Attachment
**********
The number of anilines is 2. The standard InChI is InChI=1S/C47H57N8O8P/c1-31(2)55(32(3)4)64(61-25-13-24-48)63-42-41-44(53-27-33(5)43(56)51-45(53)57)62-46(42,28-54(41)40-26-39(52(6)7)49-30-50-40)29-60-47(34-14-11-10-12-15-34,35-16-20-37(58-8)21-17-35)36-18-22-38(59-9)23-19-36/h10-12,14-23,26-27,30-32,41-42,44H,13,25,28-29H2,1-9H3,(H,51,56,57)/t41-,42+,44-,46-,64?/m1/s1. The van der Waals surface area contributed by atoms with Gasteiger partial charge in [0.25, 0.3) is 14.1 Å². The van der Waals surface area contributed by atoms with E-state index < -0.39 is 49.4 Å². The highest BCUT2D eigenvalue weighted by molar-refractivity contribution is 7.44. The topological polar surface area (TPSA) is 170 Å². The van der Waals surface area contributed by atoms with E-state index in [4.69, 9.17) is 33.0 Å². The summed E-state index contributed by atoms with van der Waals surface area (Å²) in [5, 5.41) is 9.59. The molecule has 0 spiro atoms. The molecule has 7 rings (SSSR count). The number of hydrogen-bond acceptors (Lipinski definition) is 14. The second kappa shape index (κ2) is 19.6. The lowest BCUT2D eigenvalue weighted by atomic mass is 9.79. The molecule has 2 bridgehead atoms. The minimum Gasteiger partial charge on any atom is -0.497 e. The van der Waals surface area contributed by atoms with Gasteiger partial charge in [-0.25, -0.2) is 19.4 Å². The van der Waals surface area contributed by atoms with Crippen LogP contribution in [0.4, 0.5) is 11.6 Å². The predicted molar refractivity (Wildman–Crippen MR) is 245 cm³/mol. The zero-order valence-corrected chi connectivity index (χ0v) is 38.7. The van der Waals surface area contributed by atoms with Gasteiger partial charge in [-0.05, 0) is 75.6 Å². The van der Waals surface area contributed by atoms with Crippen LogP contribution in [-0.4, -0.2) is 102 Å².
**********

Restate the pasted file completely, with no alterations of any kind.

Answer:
The number of anilines is 2. The standard InChI is InChI=1S/C47H57N8O8P/c1-31(2)55(32(3)4)64(61-25-13-24-48)63-42-41-44(53-27-33(5)43(56)51-45(53)57)62-46(42,28-54(41)40-26-39(52(6)7)49-30-50-40)29-60-47(34-14-11-10-12-15-34,35-16-20-37(58-8)21-17-35)36-18-22-38(59-9)23-19-36/h10-12,14-23,26-27,30-32,41-42,44H,13,25,28-29H2,1-9H3,(H,51,56,57)/t41-,42+,44-,46-,64?/m1/s1. The van der Waals surface area contributed by atoms with Gasteiger partial charge in [0.25, 0.3) is 14.1 Å². The van der Waals surface area contributed by atoms with E-state index < -0.39 is 49.4 Å². The highest BCUT2D eigenvalue weighted by molar-refractivity contribution is 7.44. The topological polar surface area (TPSA) is 170 Å². The van der Waals surface area contributed by atoms with E-state index in [4.69, 9.17) is 33.0 Å². The summed E-state index contributed by atoms with van der Waals surface area (Å²) in [5, 5.41) is 9.59. The molecule has 0 spiro atoms. The molecule has 7 rings (SSSR count). The number of hydrogen-bond acceptors (Lipinski definition) is 14. The second kappa shape index (κ2) is 19.6. The lowest BCUT2D eigenvalue weighted by atomic mass is 9.79. The molecule has 2 bridgehead atoms. The minimum Gasteiger partial charge on any atom is -0.497 e. The van der Waals surface area contributed by atoms with Gasteiger partial charge in [-0.25, -0.2) is 19.4 Å². The van der Waals surface area contributed by atoms with Crippen LogP contribution in [0.4, 0.5) is 11.6 Å². The predicted molar refractivity (Wildman–Crippen MR) is 245 cm³/mol. The zero-order valence-corrected chi connectivity index (χ0v) is 38.7. The van der Waals surface area contributed by atoms with Gasteiger partial charge in [-0.05, 0) is 75.6 Å². The van der Waals surface area contributed by atoms with Crippen LogP contribution in [-0.4, -0.2) is 102 Å².